The Holiday season is upon us, and although I am not a huge fan of Christmas decorations, cheesy songs, and most of all cold weather, it is not a big enough reason to stop looking for contemporary art around the world. And since this time of the year is incredibly popular for Christmas markets, why not pairing some winter shopping with some contemporary art visits?
The Christmas markets tradition originated in Germany in the Late Middle Ages, but today they are popular all over Europe and beyond, with cities turning entire areas into festive villages with mulled wine and all sorts of decorations. Popular among children and adults alike, Christmas markets offer seasonal treats, traditional songs and dances, and many cute stalls with all sorts of festive goods. They are usually held in one of the main squares of the city, so they function as a great starting (or ending) point for winter city sightseeing.
And since the weather is (generally) cold during this time, there is no better way to warm up a bit than visiting a museum or a gallery, especially when you are out and about visiting markets.
So, if you plan a winter weekend gateway, here are 5 cities to consider where you can pair Christmas markets and contemporary art.
Budapest – Hungary
Regularly among the best Christmas markets in Europe, Budapest market has just been nominated best market for 2022 by European Best Destinations. Running until January 1st, the market has 2 locations, Vorosmarty Square and Basilica.
And when you are tired of sweets and handicraft presents, Budapest offers plenty of good destinations for contemporary art. From the Ludwig Museum and the city Kunsthalle, to spaces like Q Contemporary, a museum entirely dedicated to Central and Eastern European contemporary art, the city has something for everyone. And don’t forget galleries, many of which are located right in the center of the city.
Vienna – Austria
Possibly one of my favorite cities in the world, Vienna is amazing in every season. I particularly enjoy it in Spring, when you can walk around the city center or visit Prater on a beautiful sunny day, but I have to admit that during the Holiday season Vienna turns into the quintessential winter beauty. Contemporary art in Vienna needs no introduction. In fact, I have talked about the best museums and galleries many times already. When it comes to contemporary art, Vienna is a true gem, and all the major attractions are super easy to visit, as they are all close to one another.
And when you are done with contemporary art, you just need to follow the fairy lights or the hot chocolate smell to end up among the stalls of Vienna’s Christmas market. Hosted in the city center, it is the perfect place to enjoy mulled wine, roasted chestnuts, and freshly baked pretzels.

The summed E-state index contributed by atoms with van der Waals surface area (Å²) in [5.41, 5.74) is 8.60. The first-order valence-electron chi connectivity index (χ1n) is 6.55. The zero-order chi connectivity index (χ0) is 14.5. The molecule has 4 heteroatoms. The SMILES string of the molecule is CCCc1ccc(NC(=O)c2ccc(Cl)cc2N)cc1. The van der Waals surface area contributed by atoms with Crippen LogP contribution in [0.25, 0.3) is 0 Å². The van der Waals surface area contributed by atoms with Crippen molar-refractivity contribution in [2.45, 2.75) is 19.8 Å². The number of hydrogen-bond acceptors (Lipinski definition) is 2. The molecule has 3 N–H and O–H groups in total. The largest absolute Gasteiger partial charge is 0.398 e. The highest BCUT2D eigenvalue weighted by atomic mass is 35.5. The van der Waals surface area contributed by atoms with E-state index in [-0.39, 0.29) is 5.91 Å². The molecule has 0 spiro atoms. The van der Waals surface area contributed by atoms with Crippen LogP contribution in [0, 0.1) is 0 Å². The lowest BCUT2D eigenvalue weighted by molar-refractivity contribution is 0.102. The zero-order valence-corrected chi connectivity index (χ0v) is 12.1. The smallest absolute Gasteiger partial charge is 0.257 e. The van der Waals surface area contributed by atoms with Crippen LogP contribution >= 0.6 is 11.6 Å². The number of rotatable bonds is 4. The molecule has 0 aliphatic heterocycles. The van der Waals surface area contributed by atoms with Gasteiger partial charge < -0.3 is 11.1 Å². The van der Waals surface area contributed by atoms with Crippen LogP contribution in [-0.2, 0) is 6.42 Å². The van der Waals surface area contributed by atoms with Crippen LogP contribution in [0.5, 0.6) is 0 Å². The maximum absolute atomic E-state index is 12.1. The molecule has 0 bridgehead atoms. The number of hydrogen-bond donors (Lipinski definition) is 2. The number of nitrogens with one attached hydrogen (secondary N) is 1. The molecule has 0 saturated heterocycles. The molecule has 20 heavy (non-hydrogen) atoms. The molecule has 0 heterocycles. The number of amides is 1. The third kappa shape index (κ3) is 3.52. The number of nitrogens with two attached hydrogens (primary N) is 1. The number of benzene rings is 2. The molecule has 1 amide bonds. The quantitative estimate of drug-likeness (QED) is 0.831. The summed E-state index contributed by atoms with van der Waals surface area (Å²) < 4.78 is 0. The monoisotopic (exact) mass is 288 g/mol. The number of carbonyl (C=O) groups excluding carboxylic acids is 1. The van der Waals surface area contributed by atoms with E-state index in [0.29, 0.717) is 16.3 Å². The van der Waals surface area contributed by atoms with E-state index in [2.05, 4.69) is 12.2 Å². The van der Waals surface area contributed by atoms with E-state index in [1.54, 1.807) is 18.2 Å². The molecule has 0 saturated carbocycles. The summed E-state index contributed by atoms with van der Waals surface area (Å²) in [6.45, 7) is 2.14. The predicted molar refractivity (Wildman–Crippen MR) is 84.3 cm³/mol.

Leipzig – Germany
Much smaller than Budapest and Vienna, the German city of Leipzig is another real gem. Incredibly beautiful and well preserved, with its Renaissance-style and Baroque buildings, the capital of Saxony is an amazing destination for a quick gateway full of history and beauty.
But when it comes to Christmas markets, Leipzig has one of the largest and oldest in Germany, with more than 250 stalls tucked in the historic Marktplatz. The market’s first edition was in 1458 and it is still one of the most popular today.
What else does Leipzig offer? Great contemporary art, of course. Like many German cities, Leipzig has plenty of spaces for contemporary art, including Galerie für Zeitgenössische Kunst, the contemporary art museum exhibiting post-war art, HALLE14, an art center hosted in a former DDR industrial space, and G2 Kunsthalle.
Tallinn – Estonia
Did you want a cold, wintery market? You can’t go wrong with Tallinn. Open until January 8th, Tallinn’s Christmas market is hosted in the Town Hall Square, right in the beautiful medieval city center. And if the Christmas market was not enough for you to plan a visit, maybe you will be enchanted by the beautiful cobblestoned streets and the snowy rooftops. Probably the coldest destination on this list, it is well worth a visit if you like Christmas and winter. Here you can find Estonia’s biggest Christmas tree, set up in front of the Town Hall each year since 1441, making it one of the first cities to embrace this tradition.
And if it is too cold to stay outside, Tallinn has enough museums and art centers to keep you warm and entertained for days. You can choose between the Contemporary Art Museum of Estonia (EKKM), the Estonian Centre for Contemporary Art (CCA), the Tallinn Art Hall, or the Kai Art Center, not to mention the National Film Archive and Fotografiska Tallinn, dedicated to photography.
Bozen – Italy
Lastly, a small city that is particularly dear to me, as it was one of my family’s favorite destinations when I was a kid. We used to pass by Bozen, or Bolzano as we call it in Italian, on our way to Dolomiti, where we would go skiing in winter. Both the areas of Trentino and South Tyrol are extremely rich when it comes to contemporary art destinations, with parks, museums, and art centers nested in some of the most spectacular landscapes you can imagine. In particular, in Bolzano, you can visit the Museion, a museum dedicated to contemporary art, or the Antonio dalle Nogare Foundation.
The Christmas market is located just a few steps from Museion, in Walther Square. Although smaller than the previous one, here you can find genuine products of the South Tyrolean tradition, wooden decorations, loden clothes, and stalls offering products of the amazing local cuisine, like speck, strudel, and Knödel.